Recent Approach on Determination of Impurities and Degradation Products/Causes for m-Iodobenzylguanidine Using HPLC-Tandem Mass Spectrometry
Current Advances in Chemistry and Biochemistry Vol. 3,
4 March 2021,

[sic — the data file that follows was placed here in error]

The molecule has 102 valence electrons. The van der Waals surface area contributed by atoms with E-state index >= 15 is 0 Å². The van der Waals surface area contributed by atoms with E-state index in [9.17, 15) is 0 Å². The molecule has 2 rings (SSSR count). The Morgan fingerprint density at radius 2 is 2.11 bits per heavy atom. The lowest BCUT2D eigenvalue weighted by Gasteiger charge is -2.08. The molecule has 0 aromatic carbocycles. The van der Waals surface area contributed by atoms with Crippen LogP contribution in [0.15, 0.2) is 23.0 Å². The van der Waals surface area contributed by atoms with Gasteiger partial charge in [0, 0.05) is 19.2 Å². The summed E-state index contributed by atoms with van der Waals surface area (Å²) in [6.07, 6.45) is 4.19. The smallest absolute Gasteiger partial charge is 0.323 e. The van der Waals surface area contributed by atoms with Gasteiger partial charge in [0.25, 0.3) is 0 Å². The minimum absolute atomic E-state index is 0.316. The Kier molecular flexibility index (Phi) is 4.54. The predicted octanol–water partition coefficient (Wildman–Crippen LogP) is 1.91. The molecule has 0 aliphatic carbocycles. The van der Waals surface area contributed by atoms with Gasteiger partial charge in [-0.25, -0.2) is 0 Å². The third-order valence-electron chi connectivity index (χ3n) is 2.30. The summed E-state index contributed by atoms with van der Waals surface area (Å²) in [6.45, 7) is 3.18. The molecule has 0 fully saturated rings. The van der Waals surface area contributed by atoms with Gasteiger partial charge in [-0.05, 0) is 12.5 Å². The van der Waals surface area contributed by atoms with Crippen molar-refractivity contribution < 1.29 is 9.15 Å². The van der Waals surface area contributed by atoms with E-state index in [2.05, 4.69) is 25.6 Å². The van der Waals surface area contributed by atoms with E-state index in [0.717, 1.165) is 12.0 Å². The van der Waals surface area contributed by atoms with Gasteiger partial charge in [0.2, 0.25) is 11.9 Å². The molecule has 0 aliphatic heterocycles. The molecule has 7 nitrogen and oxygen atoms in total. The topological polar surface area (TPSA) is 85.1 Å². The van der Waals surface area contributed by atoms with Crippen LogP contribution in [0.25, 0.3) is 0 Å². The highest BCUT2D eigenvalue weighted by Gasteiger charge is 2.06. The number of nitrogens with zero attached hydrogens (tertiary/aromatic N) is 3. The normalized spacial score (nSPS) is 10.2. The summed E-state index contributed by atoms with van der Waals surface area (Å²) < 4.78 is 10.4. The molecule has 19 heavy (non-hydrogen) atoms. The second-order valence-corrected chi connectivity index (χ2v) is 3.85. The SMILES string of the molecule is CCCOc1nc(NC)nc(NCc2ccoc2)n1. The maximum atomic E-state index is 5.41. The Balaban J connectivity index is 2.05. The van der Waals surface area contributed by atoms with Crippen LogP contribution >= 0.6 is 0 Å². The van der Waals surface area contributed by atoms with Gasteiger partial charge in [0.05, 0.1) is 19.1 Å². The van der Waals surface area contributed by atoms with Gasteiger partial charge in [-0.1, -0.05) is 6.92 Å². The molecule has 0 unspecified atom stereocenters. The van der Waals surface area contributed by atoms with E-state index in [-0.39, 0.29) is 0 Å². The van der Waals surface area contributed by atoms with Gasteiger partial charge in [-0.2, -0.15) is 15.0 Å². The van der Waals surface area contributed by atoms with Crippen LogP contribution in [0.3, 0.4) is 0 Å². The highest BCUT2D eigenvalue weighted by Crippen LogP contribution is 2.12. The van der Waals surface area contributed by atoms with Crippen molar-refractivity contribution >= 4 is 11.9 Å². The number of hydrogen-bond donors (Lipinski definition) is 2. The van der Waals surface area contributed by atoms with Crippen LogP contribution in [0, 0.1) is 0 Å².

m-Iodobenzylguanidine hemisulfate (MIBGHS) is a precursor in the preparation of radioiodine-labeled m-iodobenzylguanidine (MIBG), which is used as a radio-imaging and therapy agent for neuroendocrine tumors and myocardial sympathetic nerve function. To ensure the quality and efficacy of the medicine and prevent side effects, the precursor purity, source of impurity, and derivatives have to be determined. In this study, the purity of synthesized MIBGHS and the amount of contaminants therein were determined by high-performance liquid chromatography and ultraviolet detection, gradient eluted by ammonium formate aqueous solution and acetonitrile mobile phase on both C8 and phenyl type column. The impurities were identified on the basis of molecular and fragmented ion mass spectra using of electrospray ionization triple quadrupole tandem mass spectrometry. The results revealed the presence of process- related impurities including m-bromobenzylguanidine (MBrBG) and overreacted byproducts. Stress test results indicated that MIBGHS is stable under acidic and dry thermal conditions for at least 72 h but MIBG aqueous solution was decomposes slowly when exposed to UV light, thermal, oxidative and alkaline environments. Thus, m-iodobenzylamine, the starting material intended for the synthesis of MIBGHS should be analyzed to ensure that it is free from m-bromobenzylamine impurity. Stored under normal condition (-18°C), MIBGHS is stable for at least 12 months. The chemically labile guanidine and amine groups in MIBGHS are the major causes of its instability, while iodide loss from the phenyl group is a minor cause. All contaminants, derivatives, and degenerates derived from the reaction activity of the guanidine or amine groups, and the weak phenyl-iodine bond of MIBG, they are non-toxic under normal medicinal dose, but may reduce the effective dose of radioiodine-labeled MIBG.